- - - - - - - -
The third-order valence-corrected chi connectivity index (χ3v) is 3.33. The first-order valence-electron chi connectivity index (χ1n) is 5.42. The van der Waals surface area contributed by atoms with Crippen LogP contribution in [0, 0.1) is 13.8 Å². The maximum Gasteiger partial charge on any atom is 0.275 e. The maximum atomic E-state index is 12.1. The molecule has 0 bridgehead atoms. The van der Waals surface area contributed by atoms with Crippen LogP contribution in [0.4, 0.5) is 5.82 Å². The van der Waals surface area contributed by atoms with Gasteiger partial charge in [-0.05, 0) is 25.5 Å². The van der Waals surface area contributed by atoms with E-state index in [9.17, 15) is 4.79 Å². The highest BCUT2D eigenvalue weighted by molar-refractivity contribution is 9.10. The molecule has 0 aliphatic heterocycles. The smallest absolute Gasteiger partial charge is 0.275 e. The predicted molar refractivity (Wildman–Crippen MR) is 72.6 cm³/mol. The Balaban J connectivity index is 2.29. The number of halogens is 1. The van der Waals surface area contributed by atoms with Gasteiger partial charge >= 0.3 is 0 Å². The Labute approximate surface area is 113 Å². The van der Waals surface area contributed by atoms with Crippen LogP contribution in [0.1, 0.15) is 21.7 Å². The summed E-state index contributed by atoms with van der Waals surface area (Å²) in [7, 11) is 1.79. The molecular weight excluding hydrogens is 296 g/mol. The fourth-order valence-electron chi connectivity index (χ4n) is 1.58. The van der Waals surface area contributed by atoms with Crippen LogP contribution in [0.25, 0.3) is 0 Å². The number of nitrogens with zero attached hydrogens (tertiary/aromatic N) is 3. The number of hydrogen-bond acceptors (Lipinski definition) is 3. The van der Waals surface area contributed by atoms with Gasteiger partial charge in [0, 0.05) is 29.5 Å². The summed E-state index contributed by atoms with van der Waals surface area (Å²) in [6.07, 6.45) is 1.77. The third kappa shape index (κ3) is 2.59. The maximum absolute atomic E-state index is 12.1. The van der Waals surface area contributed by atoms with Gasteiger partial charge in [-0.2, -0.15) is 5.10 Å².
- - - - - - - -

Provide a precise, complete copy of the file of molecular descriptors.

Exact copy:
The third-order valence-corrected chi connectivity index (χ3v) is 3.33. The first-order valence-electron chi connectivity index (χ1n) is 5.42. The van der Waals surface area contributed by atoms with Crippen LogP contribution in [0, 0.1) is 13.8 Å². The maximum Gasteiger partial charge on any atom is 0.275 e. The maximum atomic E-state index is 12.1. The molecule has 0 bridgehead atoms. The van der Waals surface area contributed by atoms with Crippen LogP contribution in [0.4, 0.5) is 5.82 Å². The van der Waals surface area contributed by atoms with Gasteiger partial charge in [-0.05, 0) is 25.5 Å². The van der Waals surface area contributed by atoms with E-state index in [9.17, 15) is 4.79 Å². The highest BCUT2D eigenvalue weighted by molar-refractivity contribution is 9.10. The molecule has 0 aliphatic heterocycles. The smallest absolute Gasteiger partial charge is 0.275 e. The predicted molar refractivity (Wildman–Crippen MR) is 72.6 cm³/mol. The Balaban J connectivity index is 2.29. The number of halogens is 1. The van der Waals surface area contributed by atoms with Gasteiger partial charge >= 0.3 is 0 Å². The Labute approximate surface area is 113 Å². The van der Waals surface area contributed by atoms with Crippen LogP contribution in [0.1, 0.15) is 21.7 Å². The summed E-state index contributed by atoms with van der Waals surface area (Å²) in [7, 11) is 1.79. The molecular weight excluding hydrogens is 296 g/mol. The fourth-order valence-electron chi connectivity index (χ4n) is 1.58. The van der Waals surface area contributed by atoms with Crippen LogP contribution in [0.25, 0.3) is 0 Å². The number of nitrogens with zero attached hydrogens (tertiary/aromatic N) is 3. The number of hydrogen-bond acceptors (Lipinski definition) is 3. The van der Waals surface area contributed by atoms with Gasteiger partial charge in [0, 0.05) is 29.5 Å². The summed E-state index contributed by atoms with van der Waals surface area (Å²) in [6.07, 6.45) is 1.77. The third kappa shape index (κ3) is 2.59. The maximum absolute atomic E-state index is 12.1. The van der Waals surface area contributed by atoms with Gasteiger partial charge in [-0.2, -0.15) is 5.10 Å².